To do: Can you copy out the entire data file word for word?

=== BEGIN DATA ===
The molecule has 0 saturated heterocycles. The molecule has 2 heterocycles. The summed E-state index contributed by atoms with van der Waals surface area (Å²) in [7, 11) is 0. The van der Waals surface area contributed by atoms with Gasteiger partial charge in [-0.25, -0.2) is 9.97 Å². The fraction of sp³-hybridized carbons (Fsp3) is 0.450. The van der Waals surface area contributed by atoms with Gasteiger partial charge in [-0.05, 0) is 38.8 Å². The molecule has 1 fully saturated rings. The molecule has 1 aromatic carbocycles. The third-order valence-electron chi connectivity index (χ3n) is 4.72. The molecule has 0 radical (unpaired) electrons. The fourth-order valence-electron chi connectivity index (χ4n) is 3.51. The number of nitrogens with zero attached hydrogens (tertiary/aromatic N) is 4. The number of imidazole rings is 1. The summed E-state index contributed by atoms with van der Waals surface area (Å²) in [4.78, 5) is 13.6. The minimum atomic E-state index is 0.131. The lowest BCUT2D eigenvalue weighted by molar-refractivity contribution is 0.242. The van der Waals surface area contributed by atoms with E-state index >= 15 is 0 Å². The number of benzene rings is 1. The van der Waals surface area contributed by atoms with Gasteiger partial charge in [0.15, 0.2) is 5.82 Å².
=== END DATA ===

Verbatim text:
The molecule has 0 saturated heterocycles. The molecule has 2 heterocycles. The summed E-state index contributed by atoms with van der Waals surface area (Å²) in [7, 11) is 0. The van der Waals surface area contributed by atoms with Gasteiger partial charge in [-0.25, -0.2) is 9.97 Å². The fraction of sp³-hybridized carbons (Fsp3) is 0.450. The van der Waals surface area contributed by atoms with Gasteiger partial charge in [-0.05, 0) is 38.8 Å². The molecule has 1 fully saturated rings. The molecule has 1 aromatic carbocycles. The third-order valence-electron chi connectivity index (χ3n) is 4.72. The molecule has 0 radical (unpaired) electrons. The fourth-order valence-electron chi connectivity index (χ4n) is 3.51. The number of nitrogens with zero attached hydrogens (tertiary/aromatic N) is 4. The number of imidazole rings is 1. The summed E-state index contributed by atoms with van der Waals surface area (Å²) in [4.78, 5) is 13.6. The minimum atomic E-state index is 0.131. The lowest BCUT2D eigenvalue weighted by molar-refractivity contribution is 0.242. The van der Waals surface area contributed by atoms with E-state index >= 15 is 0 Å². The number of benzene rings is 1. The van der Waals surface area contributed by atoms with Gasteiger partial charge in [0.15, 0.2) is 5.82 Å².